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History of the area.

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The Parish Council

The Parish Council was created in 1988 and covers the area known as Bridgtown, within the Cannock Chase area of Staffordshire.

What is a Parish Council? There is a lot of misconception about the roles of Councillors and the responsibilities of the Council. The Parish Council is within but not part of Cannock Chase District Council nor Staffordshire County Council. They are separate bodies and have their own roles.

The Parish Council has no responsibility for Highways, Waste Collection, Litter, Police, Dog Fouling, Severn Trent workings. It has a part-time Clerk for four hours a week and seven voluntary Councillors meeting every two months.The Parish Council does not own any land nor buildings.

What are Parish Councils?

Local councils are the first tier of governance.  They are democratically elected local authorities and exist in England, Wales and Scotland. The term ‘local council’ is synonymous with ‘parish council’, ‘town council’ and ‘community council’.

There are over 10,000 local councils in England and Wales, representing the concerns of local residents and providing services to meet local needs. Parish councils have a wide range of powers including looking after community buildings, planning, street lighting, allotments. They also have the power to raise money through council tax. Here is a link to what some Parish Councils do. Every one is different and operate according to the needs of the area.

See the full list of parish council responsibilities here.

Local councils are made up of locally elected councillors. They are legally obliged to hold at least one meeting a year. Most meet on a six-weekly cycle to discuss council business and hear from local residents. In addition to this, any committees or sub-committees dealing with specific subjects must also hold regular open sessions.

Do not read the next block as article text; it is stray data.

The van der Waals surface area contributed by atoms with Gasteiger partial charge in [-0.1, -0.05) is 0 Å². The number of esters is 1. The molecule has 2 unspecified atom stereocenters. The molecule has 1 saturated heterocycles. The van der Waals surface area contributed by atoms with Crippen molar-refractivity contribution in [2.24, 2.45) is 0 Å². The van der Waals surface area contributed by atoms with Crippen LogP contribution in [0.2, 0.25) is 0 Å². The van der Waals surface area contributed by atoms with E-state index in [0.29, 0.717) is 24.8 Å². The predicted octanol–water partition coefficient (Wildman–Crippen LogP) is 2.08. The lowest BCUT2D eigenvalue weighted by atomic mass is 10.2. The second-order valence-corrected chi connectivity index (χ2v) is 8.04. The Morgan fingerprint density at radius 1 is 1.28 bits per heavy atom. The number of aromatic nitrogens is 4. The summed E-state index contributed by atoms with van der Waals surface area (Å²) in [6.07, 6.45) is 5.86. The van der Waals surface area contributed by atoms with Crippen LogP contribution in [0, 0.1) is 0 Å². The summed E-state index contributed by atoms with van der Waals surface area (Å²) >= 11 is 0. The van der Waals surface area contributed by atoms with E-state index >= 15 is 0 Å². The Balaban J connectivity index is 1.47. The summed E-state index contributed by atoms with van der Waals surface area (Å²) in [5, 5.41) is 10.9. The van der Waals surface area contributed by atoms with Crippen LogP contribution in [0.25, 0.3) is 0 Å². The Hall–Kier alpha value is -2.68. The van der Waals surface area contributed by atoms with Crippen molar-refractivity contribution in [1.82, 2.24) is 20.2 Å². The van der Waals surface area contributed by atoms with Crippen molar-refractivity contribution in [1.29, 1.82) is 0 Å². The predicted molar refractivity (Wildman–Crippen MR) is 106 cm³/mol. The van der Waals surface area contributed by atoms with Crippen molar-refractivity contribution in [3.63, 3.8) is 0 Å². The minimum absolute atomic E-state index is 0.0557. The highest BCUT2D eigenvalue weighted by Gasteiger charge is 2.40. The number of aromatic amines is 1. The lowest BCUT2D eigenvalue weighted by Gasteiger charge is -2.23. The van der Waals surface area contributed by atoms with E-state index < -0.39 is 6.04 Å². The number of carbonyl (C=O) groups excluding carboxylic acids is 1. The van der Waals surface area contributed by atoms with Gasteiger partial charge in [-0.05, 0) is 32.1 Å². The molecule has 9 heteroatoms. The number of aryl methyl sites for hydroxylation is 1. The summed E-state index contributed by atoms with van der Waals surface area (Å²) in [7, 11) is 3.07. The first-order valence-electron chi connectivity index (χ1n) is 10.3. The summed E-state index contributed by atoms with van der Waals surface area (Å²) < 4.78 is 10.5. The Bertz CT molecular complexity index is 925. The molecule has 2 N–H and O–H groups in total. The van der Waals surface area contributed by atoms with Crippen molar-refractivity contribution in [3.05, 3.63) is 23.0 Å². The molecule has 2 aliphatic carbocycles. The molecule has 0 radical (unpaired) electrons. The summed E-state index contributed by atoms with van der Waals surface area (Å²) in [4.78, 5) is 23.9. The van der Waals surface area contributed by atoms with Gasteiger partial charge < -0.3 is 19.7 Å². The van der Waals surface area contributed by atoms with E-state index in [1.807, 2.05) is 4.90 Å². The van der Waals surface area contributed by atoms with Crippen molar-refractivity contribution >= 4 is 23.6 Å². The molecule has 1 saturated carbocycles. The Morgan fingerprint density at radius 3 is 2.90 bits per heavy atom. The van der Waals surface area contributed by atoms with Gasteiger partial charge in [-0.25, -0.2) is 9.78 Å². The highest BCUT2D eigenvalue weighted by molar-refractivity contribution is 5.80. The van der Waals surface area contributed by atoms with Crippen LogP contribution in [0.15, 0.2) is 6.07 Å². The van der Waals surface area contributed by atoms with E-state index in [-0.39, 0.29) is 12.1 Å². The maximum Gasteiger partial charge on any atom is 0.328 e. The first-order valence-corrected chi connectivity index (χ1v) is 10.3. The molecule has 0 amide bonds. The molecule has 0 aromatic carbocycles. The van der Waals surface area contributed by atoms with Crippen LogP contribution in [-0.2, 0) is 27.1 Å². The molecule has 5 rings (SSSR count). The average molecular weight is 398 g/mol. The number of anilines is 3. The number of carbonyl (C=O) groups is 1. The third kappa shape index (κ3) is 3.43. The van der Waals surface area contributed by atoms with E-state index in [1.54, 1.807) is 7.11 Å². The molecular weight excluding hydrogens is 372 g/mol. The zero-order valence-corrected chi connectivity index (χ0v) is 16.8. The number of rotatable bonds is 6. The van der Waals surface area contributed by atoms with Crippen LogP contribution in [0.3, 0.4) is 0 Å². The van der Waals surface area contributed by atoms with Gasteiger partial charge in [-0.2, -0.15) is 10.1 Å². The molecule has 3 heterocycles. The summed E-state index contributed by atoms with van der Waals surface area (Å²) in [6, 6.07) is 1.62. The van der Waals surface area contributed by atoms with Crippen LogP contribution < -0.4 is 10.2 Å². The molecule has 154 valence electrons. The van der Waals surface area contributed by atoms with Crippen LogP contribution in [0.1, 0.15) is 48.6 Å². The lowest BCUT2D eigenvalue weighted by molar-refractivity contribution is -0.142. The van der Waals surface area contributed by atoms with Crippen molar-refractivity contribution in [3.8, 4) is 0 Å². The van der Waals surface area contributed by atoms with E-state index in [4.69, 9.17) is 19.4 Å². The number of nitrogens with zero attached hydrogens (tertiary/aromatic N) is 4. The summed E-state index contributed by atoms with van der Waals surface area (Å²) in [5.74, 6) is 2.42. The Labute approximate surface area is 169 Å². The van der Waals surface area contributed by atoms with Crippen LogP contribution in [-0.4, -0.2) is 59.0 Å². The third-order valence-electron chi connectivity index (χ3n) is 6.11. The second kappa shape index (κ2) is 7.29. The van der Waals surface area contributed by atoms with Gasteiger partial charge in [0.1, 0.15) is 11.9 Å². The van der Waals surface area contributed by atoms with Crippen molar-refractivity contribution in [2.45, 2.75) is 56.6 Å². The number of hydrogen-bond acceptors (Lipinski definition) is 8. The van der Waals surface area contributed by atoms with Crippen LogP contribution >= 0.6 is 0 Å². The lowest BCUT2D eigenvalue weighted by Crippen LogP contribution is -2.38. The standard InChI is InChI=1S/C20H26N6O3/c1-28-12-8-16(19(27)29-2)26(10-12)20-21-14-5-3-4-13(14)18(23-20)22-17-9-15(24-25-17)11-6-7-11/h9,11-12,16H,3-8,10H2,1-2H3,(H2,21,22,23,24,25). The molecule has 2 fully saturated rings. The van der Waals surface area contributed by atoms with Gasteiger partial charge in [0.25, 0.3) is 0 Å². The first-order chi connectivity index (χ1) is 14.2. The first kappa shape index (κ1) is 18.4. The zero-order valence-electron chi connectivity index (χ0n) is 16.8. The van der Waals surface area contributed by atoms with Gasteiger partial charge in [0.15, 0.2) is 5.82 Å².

How do you become a parish councillor? To qualify to be a parish councillor you must be:

· A British citizen, or a citizen of the Commonwealth or the European Union.
· At least 18 on the day that he or she is nominated as a candidate
· A registered local government elector within the parish
· A resident in the parish, or within three miles of the parish, or working full time in the parish for at least 12 months prior to the nomination or election day.

A person is disqualified from holding office as a parish or town councillor if:

· They hold a paid office, or other place of profit in the council
· They are the subject of a bankruptcy restriction order or interim order.
· They have been convicted of a criminal offence and sentenced to more than 3 months imprisonment within the last five years · They incur illegal expenditure (when acting as a councillor) of over £2,000, or are found guilty of using corrupt or illegal practices

How are Parish Councils funded?

The funding for parish councils is allocated by the district council and is taken from the area’s council tax; this is called an annual precept. The income and expenditure for the next financial year are calculated in the form of estimates and this amount is added to the local council tax and then returned to the parishes in two yearly installments.

A Brief History of Bridgtown 

Early history

The earliest information describes a mill in Walk Mill Lane and this is supposed to date back to the sixteenth century, being quite close to the old Roman Road, the Watling Street.  There was also a toll-keeper’s cottage on the Walsall Road but not much besides prior to the nineteenth century.  At this time the name Bridgtown was not used.

In 1859 there was Long House Farm on the Watling Street and 6 houses on the Walsall Road.  Soon after that the land was developed by the Wolverhampton Building Society following the opening of the local collieries.  Streets were laid out and houses were built.  The Bridgtown Estate belonged to the then Lord Hatherton.  Its boundaries were Watling Street, Bridge Street, Walsall Road and North Street.  The land on the other side of North Street was known as the Bridgtown West Estate and belonged to a Mr. Cotterell.  The name Bridgtown was almost certainly devised because of the high numbers of bridges and, indeed, it seemed to be impossible to enter Bridgtown without crossing either over or under a bridge!

The Walsall to Hednesford railway line had been constructed between 1856 and 1858, causing the level of the Walsall Road to be lowered considerably near to the junction with Bridge Street.  Soon afterwards came the development of the canal system and the construction of the 13 locks between Churchbridge and Leacroft.  Bridgtown had superb communication links, by road, by railway and by canal.  By the time 1870 came the village was growing rapidly and was considered to be a fine example of modern planning.  By 1880 people were talking about Bridgtown becoming bigger than neighbouring Cannock and residents were demanding their own railway station.